While impractical in most low and middle income settings, an in-depth understanding of the pathophysiology and response to fluid in shock will be best obtained using multimodal monitoring including clinical examination and invasive central venous pressure and echocardiographic monitoring [15]. Ideally, organ function and microvascular tissue perfusion and oxygenation should also be monitored to understand the evolution of multi-organ dysfunction, such as in malaria where both micro- and macrovascular dysfunction may be contributory factors.

Scientific evidence thrives by unearthing facts and burying opinions. Thus, we need randomized clinical trials if we are to further our understanding of fluid therapies. Each child with sepsis is unique and factors such as their genetic predisposition, the social economic context, the inciting agent, and the trajectory of the septic episode must be considered in enrolment to understand and transition from generic to personalized and ultimately precision therapies. Challenging the status quo is never easy, but it may be time to rewrite history.

Notes

Abbreviations

FEAST Trial: 

Fluid Expansion As Supportive Therapy Trial

WHO: 

World Health Organisation

Declarations

Acknowledgements

None.

Funding

None.

Availability of data and materials

Not applicable.

Competing interests

The author declares that he has no competing interests.

Consent for publication

Not applicable.

Ethics approval and consent to participate

Not applicable.

Publisher’s Note

Springer Nature remains neutral with regard to jurisdictional claims in published maps and institutional affiliations.

Open AccessThis article is distributed under the terms of the Creative Commons Attribution 4.0 International License (http://creativecommons.org/licenses/by/4.0/), which permits unrestricted use, distribution, and reproduction in any medium, provided you give appropriate credit to the original author(s) and the source, provide a link to the Creative Commons license, and indicate if changes were made. The Creative Commons Public Domain Dedication waiver (http://creativecommons.org/publicdomain/zero/1.0/) applies to the data made available in this article, unless otherwise stated.

Authors’ Affiliations

(1)
Department of Pediatrics, BC Children’s Hospital, University of British Columbia
(2)
Child & Family Research Institute (CFRI)
(3)
Division of Critical Care, BC Children’s Hospital, University of British Columbia

References

  1. Akombi BJ, Agho KE, Hall J, et al. Stunting and severe stunting among children under-5 years in Nigeria: a multilevel analysis. BMC Pediatr. 2017;17(1):15.View ArticlePubMedPubMed CentralGoogle Scholar
  2. WHO. WHO updated guideline: pediatric emergency triage, assessment and treatment: care of critically ill children. 2016. http://apps.who.int/iris/bitstream/10665/204463/1/9789241510219_eng.pdf.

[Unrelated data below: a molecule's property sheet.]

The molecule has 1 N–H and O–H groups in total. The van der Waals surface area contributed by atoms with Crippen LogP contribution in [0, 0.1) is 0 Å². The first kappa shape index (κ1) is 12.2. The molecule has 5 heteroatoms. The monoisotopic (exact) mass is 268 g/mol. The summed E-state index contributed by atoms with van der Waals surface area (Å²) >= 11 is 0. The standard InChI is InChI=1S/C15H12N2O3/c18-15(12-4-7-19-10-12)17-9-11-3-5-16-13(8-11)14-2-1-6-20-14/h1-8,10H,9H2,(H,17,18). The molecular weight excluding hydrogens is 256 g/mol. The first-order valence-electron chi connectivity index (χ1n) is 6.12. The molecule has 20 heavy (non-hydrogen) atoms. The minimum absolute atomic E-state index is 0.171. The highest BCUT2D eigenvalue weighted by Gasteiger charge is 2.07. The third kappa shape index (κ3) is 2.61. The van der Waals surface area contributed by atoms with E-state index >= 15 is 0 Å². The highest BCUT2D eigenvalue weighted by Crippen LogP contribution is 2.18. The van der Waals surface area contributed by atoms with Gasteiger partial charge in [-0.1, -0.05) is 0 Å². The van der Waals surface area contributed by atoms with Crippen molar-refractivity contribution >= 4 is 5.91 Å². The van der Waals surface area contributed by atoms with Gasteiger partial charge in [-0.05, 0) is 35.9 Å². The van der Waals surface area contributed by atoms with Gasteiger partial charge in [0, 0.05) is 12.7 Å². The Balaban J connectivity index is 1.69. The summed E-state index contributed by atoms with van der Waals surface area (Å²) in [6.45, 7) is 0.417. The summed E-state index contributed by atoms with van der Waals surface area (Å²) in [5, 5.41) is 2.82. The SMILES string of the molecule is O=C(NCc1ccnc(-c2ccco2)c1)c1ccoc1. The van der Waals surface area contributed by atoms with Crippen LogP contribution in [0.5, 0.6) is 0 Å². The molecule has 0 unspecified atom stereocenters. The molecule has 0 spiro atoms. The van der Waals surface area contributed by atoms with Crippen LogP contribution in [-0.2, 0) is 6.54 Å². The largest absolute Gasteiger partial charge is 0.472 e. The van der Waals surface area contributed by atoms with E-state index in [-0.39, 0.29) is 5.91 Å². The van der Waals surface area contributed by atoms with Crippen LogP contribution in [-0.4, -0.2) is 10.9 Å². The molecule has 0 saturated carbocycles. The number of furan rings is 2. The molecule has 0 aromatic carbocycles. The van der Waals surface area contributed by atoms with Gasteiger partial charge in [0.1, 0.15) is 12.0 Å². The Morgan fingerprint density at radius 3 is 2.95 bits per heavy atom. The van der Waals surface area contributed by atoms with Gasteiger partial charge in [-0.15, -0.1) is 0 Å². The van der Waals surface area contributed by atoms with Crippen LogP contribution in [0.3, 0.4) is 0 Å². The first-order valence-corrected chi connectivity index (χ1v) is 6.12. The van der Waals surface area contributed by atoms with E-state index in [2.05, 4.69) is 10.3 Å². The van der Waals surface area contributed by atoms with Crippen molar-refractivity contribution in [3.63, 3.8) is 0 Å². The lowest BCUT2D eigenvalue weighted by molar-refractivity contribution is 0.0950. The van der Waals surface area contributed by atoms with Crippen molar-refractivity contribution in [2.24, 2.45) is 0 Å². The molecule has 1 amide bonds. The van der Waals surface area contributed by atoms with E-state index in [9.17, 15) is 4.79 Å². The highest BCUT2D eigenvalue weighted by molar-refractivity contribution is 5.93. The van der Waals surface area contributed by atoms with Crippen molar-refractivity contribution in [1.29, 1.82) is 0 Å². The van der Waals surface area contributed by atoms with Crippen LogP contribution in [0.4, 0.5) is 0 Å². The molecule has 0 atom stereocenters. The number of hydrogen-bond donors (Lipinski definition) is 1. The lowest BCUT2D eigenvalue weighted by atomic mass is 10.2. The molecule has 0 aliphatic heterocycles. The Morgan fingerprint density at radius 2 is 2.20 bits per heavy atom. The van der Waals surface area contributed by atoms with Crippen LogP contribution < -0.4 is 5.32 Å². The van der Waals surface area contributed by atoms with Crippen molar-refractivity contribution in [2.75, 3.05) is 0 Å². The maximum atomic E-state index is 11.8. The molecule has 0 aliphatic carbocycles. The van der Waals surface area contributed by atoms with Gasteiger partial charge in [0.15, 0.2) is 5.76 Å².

3. Obonyo N, Brent B, Oluput-Oluput P, et al. Myocardialand haemodynamic responses to two fluid regimens in African children with severe malnutrition and hypovolaemic shock. Crit Care. 2017;21:103.View ArticlePubMedPubMed CentralGoogle Scholar
  4. Maitland K, Kiguli S, Opoka RO, et al. Mortality after fluid bolus in African children with severe infection. N Engl J Med. 2011;364(26):2483–95.View ArticlePubMedGoogle Scholar
  5. Deutschman CS, Tracey KJ. Sepsis: current dogma and new perspectives. Immunity. 2014;40(4):463–75.View ArticlePubMedGoogle Scholar
  6. Levi M, Schultz M, van der Poll T. Sepsis and thrombosis. Semin Thromb Hemost. 2013;39(5):559–66.View ArticlePubMedGoogle Scholar
  7. White LE, Hassoun HT, Bihorac A, et al. Acute kidney injury is surprisingly common and a powerful predictor of mortality in surgical sepsis. J Trauma Acute Care Surg. 2013;75(3):432–8.View ArticlePubMedGoogle Scholar
  8. Sarmin M, Ahmed T, Bardhan PK, Chisti MJ. Specialist hospital study shows that septic shock and drowsiness predict mortality in children under five with diarrhoea. Acta Paediatr. 2014;103(7):e306–11.PubMedGoogle Scholar
  9. Chisti MJ, Shahunja KM, Afroze F, et al. Hypoxaemia and septic shock were independent risk factors for mechanical ventilation in Bangladeshi children hospitalised for diarrhoea. Acta Paediatr. 2017. doi:10.1111/apa.13836 [Epub ahead of print].PubMedGoogle Scholar
  10. Shahrin L, Chisti MJ, Huq S, et al. Clinical manifestations of hyponatremia and hypernatremia in under-five diarrheal children in a diarrhea hospital. J Trop Pediatr. 2016;62(3):206–12.View ArticlePubMedGoogle Scholar
  11. Boekstegers P, Weidenhöfer S, Kapsner T, Werdan K. Skeletal muscle partial pressure of oxygen in patients with sepsis. Crit Care Med. 1994;22(4):640–50.View ArticlePubMedGoogle Scholar
  12. Langenberg C, Wan L, Egi M, May CN, et al. Renal blood flow in experimental septic acute renal failure. Kidney Int. 2006;69(11):1996–2002.View ArticlePubMedGoogle Scholar
  13. Nunes TS, Ladeira RT, Bafi AT, et al. Duration of hemodynamic effects of crystalloids in patients with circulatory shock after initial resuscitation. Ann Intensive Care. 2014;4:25.View ArticlePubMedPubMed CentralGoogle Scholar
  14. Parker MJ, Thabane L, Fox-Robichaud A, et al. A trial to determine whether septic shock-reversal is quicker in pediatric patients randomized to an early goal-directed fluid-sparing strategy versus usual care (SQUEEZE): study protocol for a pilot randomized controlled trial. Trials. 2016;17(1):556.View ArticlePubMedPubMed CentralGoogle Scholar
  15. Ranjit S, Aram G, Kissoon N, et al. Multimodal monitoring for hemodynamic categorization and management of pediatric septic shock: a pilot observational study. Pediatr Crit Care Med. 2014;15(1):e17–26.View ArticlePubMedGoogle Scholar

Copyright

© The Author(s). 2017

Advertisement